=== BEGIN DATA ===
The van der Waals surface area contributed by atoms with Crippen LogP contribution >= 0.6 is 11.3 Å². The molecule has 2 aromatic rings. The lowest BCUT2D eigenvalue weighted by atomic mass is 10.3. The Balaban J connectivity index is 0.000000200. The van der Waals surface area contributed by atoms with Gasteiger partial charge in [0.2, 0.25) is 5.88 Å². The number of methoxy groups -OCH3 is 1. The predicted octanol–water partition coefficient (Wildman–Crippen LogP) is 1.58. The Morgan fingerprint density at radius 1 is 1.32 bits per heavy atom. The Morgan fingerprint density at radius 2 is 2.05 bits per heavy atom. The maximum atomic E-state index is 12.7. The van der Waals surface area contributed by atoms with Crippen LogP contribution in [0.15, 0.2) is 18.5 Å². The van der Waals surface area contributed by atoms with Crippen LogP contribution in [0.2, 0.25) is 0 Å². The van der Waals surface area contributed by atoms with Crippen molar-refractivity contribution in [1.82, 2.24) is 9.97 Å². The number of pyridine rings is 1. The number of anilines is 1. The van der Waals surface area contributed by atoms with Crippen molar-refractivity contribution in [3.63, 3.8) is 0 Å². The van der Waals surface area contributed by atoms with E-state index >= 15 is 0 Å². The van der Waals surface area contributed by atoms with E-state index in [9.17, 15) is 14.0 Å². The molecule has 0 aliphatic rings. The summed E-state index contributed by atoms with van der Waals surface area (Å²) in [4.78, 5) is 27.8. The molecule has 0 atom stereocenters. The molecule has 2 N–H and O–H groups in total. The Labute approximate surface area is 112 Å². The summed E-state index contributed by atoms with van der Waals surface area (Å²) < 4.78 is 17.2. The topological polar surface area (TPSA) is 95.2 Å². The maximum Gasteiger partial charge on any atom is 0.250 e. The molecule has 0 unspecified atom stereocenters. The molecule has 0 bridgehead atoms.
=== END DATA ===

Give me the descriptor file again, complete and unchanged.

The van der Waals surface area contributed by atoms with Crippen LogP contribution >= 0.6 is 11.3 Å². The molecule has 2 aromatic rings. The lowest BCUT2D eigenvalue weighted by atomic mass is 10.3. The Balaban J connectivity index is 0.000000200. The van der Waals surface area contributed by atoms with Gasteiger partial charge in [0.2, 0.25) is 5.88 Å². The number of methoxy groups -OCH3 is 1. The predicted octanol–water partition coefficient (Wildman–Crippen LogP) is 1.58. The Morgan fingerprint density at radius 1 is 1.32 bits per heavy atom. The Morgan fingerprint density at radius 2 is 2.05 bits per heavy atom. The maximum atomic E-state index is 12.7. The van der Waals surface area contributed by atoms with Crippen LogP contribution in [0.15, 0.2) is 18.5 Å². The van der Waals surface area contributed by atoms with Crippen LogP contribution in [0.2, 0.25) is 0 Å². The van der Waals surface area contributed by atoms with Crippen molar-refractivity contribution in [1.82, 2.24) is 9.97 Å². The number of pyridine rings is 1. The number of anilines is 1. The van der Waals surface area contributed by atoms with Crippen molar-refractivity contribution in [3.63, 3.8) is 0 Å². The van der Waals surface area contributed by atoms with E-state index >= 15 is 0 Å². The van der Waals surface area contributed by atoms with E-state index in [9.17, 15) is 14.0 Å². The molecule has 0 aliphatic rings. The summed E-state index contributed by atoms with van der Waals surface area (Å²) in [4.78, 5) is 27.8. The molecule has 0 atom stereocenters. The molecule has 2 N–H and O–H groups in total. The Labute approximate surface area is 112 Å². The summed E-state index contributed by atoms with van der Waals surface area (Å²) < 4.78 is 17.2. The topological polar surface area (TPSA) is 95.2 Å². The maximum Gasteiger partial charge on any atom is 0.250 e. The molecule has 0 unspecified atom stereocenters. The molecule has 0 bridgehead atoms.